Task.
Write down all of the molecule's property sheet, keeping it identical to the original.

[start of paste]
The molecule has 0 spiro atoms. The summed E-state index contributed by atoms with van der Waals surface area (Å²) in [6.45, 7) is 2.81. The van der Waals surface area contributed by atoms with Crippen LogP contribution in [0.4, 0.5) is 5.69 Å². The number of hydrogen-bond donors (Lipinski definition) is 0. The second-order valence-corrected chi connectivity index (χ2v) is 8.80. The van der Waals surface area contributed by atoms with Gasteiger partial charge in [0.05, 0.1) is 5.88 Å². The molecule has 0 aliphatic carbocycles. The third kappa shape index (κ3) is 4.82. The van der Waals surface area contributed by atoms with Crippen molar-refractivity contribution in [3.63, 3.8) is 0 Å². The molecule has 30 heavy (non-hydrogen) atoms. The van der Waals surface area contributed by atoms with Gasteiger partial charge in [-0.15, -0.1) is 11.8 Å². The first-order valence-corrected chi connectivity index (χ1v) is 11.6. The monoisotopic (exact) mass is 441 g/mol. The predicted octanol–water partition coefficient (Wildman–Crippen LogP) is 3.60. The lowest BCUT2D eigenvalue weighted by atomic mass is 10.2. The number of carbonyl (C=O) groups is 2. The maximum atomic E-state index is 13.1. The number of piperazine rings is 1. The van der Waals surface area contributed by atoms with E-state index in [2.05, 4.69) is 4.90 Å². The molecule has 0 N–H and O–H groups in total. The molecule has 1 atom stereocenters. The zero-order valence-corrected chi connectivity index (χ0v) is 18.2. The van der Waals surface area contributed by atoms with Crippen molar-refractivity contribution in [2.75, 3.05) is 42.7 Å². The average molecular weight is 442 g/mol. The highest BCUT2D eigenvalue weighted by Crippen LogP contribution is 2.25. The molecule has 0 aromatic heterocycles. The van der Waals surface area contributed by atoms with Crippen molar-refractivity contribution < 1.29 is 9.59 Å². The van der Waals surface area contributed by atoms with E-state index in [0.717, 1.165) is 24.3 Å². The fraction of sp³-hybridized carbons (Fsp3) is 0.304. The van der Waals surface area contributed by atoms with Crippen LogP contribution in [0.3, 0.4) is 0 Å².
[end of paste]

The molecule has 0 spiro atoms. The summed E-state index contributed by atoms with van der Waals surface area (Å²) in [6.45, 7) is 2.81. The van der Waals surface area contributed by atoms with Crippen LogP contribution in [0.4, 0.5) is 5.69 Å². The number of hydrogen-bond donors (Lipinski definition) is 0. The second-order valence-corrected chi connectivity index (χ2v) is 8.80. The van der Waals surface area contributed by atoms with Gasteiger partial charge in [0.05, 0.1) is 5.88 Å². The molecule has 0 aliphatic carbocycles. The third kappa shape index (κ3) is 4.82. The van der Waals surface area contributed by atoms with Crippen molar-refractivity contribution in [3.63, 3.8) is 0 Å². The molecule has 30 heavy (non-hydrogen) atoms. The van der Waals surface area contributed by atoms with Gasteiger partial charge in [-0.15, -0.1) is 11.8 Å². The first-order valence-corrected chi connectivity index (χ1v) is 11.6. The monoisotopic (exact) mass is 441 g/mol. The predicted octanol–water partition coefficient (Wildman–Crippen LogP) is 3.60. The lowest BCUT2D eigenvalue weighted by atomic mass is 10.2. The number of carbonyl (C=O) groups is 2. The maximum atomic E-state index is 13.1. The number of piperazine rings is 1. The van der Waals surface area contributed by atoms with E-state index in [2.05, 4.69) is 4.90 Å². The molecule has 0 N–H and O–H groups in total. The molecule has 1 atom stereocenters. The zero-order valence-corrected chi connectivity index (χ0v) is 18.2. The van der Waals surface area contributed by atoms with Crippen molar-refractivity contribution in [2.75, 3.05) is 42.7 Å². The average molecular weight is 442 g/mol. The highest BCUT2D eigenvalue weighted by Crippen LogP contribution is 2.25. The molecule has 0 aromatic heterocycles. The van der Waals surface area contributed by atoms with Crippen molar-refractivity contribution < 1.29 is 9.59 Å². The van der Waals surface area contributed by atoms with E-state index in [0.717, 1.165) is 24.3 Å². The fraction of sp³-hybridized carbons (Fsp3) is 0.304. The van der Waals surface area contributed by atoms with Crippen LogP contribution in [0.3, 0.4) is 0 Å².